Lyme Disease and Tick Bites

It is spring and the flowers, black flies and ticks are blooming! Flowers and black flies rarely cause significant health problems, but deer ticks can. They can transmit Lyme disease by transmitting Lyme bacteria when they attach to their victim. They can also transmit the rarer diseases called ehrlichiosis, babesiosis and, even more rarely, tularemia and Lyme variants, recently reported to cause a dementing illness especially in the elderly. Our region used to be on the edge of the deer tick/Lyme disease infestation area, which was the southern New England states and southern Maine.

How to break a smoking addiction

Everybody knows that smoking is bad in all kinds of ways, but most smokers have found that it is extremely hard to stop! That’s because one’s body becomes both habituated and usually addicted to smoking and the nicotine it delivers. And smoking has become financially very expensive as well. In this article, I want to offer suggestions, based on decades of trying to help 100s if not 1000s of smokers, about what strategies seem to help people kick the habit.

Distracted Driving

Let’s face it; we are all distracted drivers some of the time. I tie my tie or floss my teeth sometimes when I’m driving to work and I’ve seen others even reading newspapers! But the explosion in cell phone use has markedly increased the frequency and consequences of distracted driving.

Senior Driving

Nearly everybody over 45 has probably worried about a elderly parent or other loved one’s safety when driving. Crashes caused by older drivers are a significant public health issue, especially in Maine with its oldest median age of all the states, and its predominantly rural environment that lacks much public transportation.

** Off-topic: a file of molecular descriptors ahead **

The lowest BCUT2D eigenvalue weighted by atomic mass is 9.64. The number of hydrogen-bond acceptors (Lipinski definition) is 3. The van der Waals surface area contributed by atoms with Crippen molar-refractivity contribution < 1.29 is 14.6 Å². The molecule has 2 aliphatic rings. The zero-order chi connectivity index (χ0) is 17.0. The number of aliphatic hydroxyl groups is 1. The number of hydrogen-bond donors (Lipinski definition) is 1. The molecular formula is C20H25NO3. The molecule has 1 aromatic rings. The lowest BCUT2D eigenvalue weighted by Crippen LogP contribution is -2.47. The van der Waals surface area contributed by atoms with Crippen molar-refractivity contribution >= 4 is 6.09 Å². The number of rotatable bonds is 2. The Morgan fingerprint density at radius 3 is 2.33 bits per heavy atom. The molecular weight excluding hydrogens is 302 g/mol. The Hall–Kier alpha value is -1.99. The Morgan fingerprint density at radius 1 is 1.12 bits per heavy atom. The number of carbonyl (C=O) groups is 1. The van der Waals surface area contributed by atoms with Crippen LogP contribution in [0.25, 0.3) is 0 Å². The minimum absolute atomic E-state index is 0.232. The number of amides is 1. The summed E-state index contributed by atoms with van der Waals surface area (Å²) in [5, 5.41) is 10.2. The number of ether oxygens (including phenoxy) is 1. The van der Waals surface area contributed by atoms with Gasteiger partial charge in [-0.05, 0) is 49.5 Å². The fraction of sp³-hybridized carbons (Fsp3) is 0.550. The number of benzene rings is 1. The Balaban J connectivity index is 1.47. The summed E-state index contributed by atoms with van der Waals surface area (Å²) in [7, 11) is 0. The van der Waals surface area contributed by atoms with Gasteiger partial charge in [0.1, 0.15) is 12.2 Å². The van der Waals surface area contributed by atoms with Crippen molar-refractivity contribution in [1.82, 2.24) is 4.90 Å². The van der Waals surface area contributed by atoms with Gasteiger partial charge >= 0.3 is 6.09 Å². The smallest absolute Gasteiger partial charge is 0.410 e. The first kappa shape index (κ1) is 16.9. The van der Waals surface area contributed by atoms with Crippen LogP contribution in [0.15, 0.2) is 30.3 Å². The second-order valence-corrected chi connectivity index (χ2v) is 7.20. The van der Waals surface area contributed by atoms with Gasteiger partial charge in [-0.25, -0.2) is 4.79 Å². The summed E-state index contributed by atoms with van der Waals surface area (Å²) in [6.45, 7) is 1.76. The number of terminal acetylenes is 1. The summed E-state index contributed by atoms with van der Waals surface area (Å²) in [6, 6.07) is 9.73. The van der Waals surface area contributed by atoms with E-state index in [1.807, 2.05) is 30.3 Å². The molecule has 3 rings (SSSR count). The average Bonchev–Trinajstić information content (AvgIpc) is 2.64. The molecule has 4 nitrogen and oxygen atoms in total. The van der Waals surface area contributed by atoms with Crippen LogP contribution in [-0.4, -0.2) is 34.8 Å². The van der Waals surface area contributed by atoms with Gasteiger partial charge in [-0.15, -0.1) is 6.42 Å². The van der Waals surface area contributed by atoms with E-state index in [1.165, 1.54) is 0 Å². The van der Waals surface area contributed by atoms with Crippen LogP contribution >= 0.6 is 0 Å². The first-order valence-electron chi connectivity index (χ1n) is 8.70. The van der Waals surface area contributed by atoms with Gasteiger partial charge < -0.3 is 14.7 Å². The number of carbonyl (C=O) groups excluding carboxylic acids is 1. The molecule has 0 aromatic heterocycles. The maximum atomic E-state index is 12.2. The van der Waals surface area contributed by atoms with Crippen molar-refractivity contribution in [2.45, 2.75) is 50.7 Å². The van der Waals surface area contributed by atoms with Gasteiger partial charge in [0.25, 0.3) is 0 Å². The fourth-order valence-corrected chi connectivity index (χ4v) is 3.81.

Renovation and Other Environmental Risks in Our Homes

Renovation and Other Environmental Risks in Our Homes

Last winter I wrote about home water contamination risks and how to avoid them. Several other home environmental risks, especially for young children, may be worsened when we re-do a room in our houses or bring out old furniture, like heirloom cribs and chairs. I’ll review several of the most important ones in this column.

Lead is not good for any of us, but infants in their first year or two are particularly susceptible to lead, which can cause permanent brain damage. Lead used to be in most paints, helping with gloss and durability. Amounts began to decline in the 1950s, as people began to appreciate the risks; and lead was fully banned from paints by 1978 (although not in some imported toys even now). So the primary risks are with paints older than that. Lead also is found in solder fumes and importantly, in many home pottery glazes, from which it can leach.

Senior Driving

Vienna Newsletter

Health Officer Column

August, 2012

Senior Driving

Nearly everybody over 45 has probably worried about a elderly parent or other loved one’s safety when driving. Crashes caused by older drivers are a significant public health issue, especially in Maine with its oldest median age of all the states, and its predominantly rural environment that lacks much public transportation. In those rural areas, like Vienna, nearly 20% of the population is already over 65, which the rest of the country is not predicted to achieve until 2030. So seniors who live here must have a car and be able to drive to get most things done they need to do, from shopping, to medical care, to entertainment, despite recent local improvements in those and other services. And we hear reports of crashes involving elderly drivers constantly in the news recently. So what are the issues and what can be done to diminish the risks without isolating our seniors?

Cell phone, cell towers and other Electromagnetic waves in our lives

Cell phone, cell towers and other Electromagnetic waves in our lives

What are the risks of living next to a new cell tower, or of using your cell phone a lot? Many in the area are asking these questions as new cell towers go up. In response to questions like these from Bob Weingarten, Marti Gross and others, let me give a mini lesson on what is and isn’t known about the interactions between electromagnetic waves and our body’s physiology, and how you might measure your exposure if you wish. And I’ll close with a bit about radon, the greatest radiation risk in our lives and homes.  But first I must review a little physics with you.

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